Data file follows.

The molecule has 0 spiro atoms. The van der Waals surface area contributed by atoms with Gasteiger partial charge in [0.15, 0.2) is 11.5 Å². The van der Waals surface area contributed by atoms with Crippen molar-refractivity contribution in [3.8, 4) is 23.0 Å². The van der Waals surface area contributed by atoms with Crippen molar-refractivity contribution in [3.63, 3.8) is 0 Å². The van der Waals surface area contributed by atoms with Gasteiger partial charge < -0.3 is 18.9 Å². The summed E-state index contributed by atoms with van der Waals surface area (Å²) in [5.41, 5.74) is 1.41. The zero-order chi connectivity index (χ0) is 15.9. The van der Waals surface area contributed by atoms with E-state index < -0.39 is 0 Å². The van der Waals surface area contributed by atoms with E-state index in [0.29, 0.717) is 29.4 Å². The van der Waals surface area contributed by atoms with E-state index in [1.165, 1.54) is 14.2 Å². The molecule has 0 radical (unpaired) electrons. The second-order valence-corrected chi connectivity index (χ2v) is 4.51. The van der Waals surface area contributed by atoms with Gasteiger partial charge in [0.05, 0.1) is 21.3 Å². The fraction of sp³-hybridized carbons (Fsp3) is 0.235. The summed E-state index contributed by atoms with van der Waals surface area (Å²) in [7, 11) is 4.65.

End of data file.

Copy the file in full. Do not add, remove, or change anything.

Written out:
The molecule has 0 spiro atoms. The van der Waals surface area contributed by atoms with Gasteiger partial charge in [0.15, 0.2) is 11.5 Å². The van der Waals surface area contributed by atoms with Crippen molar-refractivity contribution in [3.8, 4) is 23.0 Å². The van der Waals surface area contributed by atoms with Crippen molar-refractivity contribution in [3.63, 3.8) is 0 Å². The van der Waals surface area contributed by atoms with Gasteiger partial charge < -0.3 is 18.9 Å². The summed E-state index contributed by atoms with van der Waals surface area (Å²) in [5.41, 5.74) is 1.41. The zero-order chi connectivity index (χ0) is 15.9. The van der Waals surface area contributed by atoms with E-state index < -0.39 is 0 Å². The van der Waals surface area contributed by atoms with E-state index in [0.29, 0.717) is 29.4 Å². The van der Waals surface area contributed by atoms with E-state index in [1.165, 1.54) is 14.2 Å². The molecule has 0 radical (unpaired) electrons. The second-order valence-corrected chi connectivity index (χ2v) is 4.51. The van der Waals surface area contributed by atoms with Gasteiger partial charge in [0.05, 0.1) is 21.3 Å². The fraction of sp³-hybridized carbons (Fsp3) is 0.235. The summed E-state index contributed by atoms with van der Waals surface area (Å²) in [7, 11) is 4.65.